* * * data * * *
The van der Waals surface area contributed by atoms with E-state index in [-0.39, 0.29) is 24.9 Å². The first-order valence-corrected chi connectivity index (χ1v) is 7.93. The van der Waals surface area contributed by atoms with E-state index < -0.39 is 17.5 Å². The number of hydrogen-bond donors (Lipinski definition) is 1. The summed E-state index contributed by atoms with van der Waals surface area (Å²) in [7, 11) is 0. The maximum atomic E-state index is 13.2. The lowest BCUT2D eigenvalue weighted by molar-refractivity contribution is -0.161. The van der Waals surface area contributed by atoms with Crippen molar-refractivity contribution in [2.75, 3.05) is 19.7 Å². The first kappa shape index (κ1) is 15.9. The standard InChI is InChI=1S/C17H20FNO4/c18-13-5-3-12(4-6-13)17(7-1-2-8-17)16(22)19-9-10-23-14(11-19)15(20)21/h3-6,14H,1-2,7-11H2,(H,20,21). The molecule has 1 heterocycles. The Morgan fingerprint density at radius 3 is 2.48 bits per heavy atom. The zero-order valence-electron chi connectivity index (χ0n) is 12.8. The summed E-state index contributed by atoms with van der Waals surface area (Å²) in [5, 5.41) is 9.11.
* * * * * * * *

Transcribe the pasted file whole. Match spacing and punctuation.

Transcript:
The van der Waals surface area contributed by atoms with E-state index in [-0.39, 0.29) is 24.9 Å². The first-order valence-corrected chi connectivity index (χ1v) is 7.93. The van der Waals surface area contributed by atoms with E-state index < -0.39 is 17.5 Å². The number of hydrogen-bond donors (Lipinski definition) is 1. The summed E-state index contributed by atoms with van der Waals surface area (Å²) in [7, 11) is 0. The maximum atomic E-state index is 13.2. The lowest BCUT2D eigenvalue weighted by molar-refractivity contribution is -0.161. The van der Waals surface area contributed by atoms with Crippen molar-refractivity contribution in [2.75, 3.05) is 19.7 Å². The first kappa shape index (κ1) is 15.9. The standard InChI is InChI=1S/C17H20FNO4/c18-13-5-3-12(4-6-13)17(7-1-2-8-17)16(22)19-9-10-23-14(11-19)15(20)21/h3-6,14H,1-2,7-11H2,(H,20,21). The molecule has 1 heterocycles. The Morgan fingerprint density at radius 3 is 2.48 bits per heavy atom. The zero-order valence-electron chi connectivity index (χ0n) is 12.8. The summed E-state index contributed by atoms with van der Waals surface area (Å²) in [5, 5.41) is 9.11.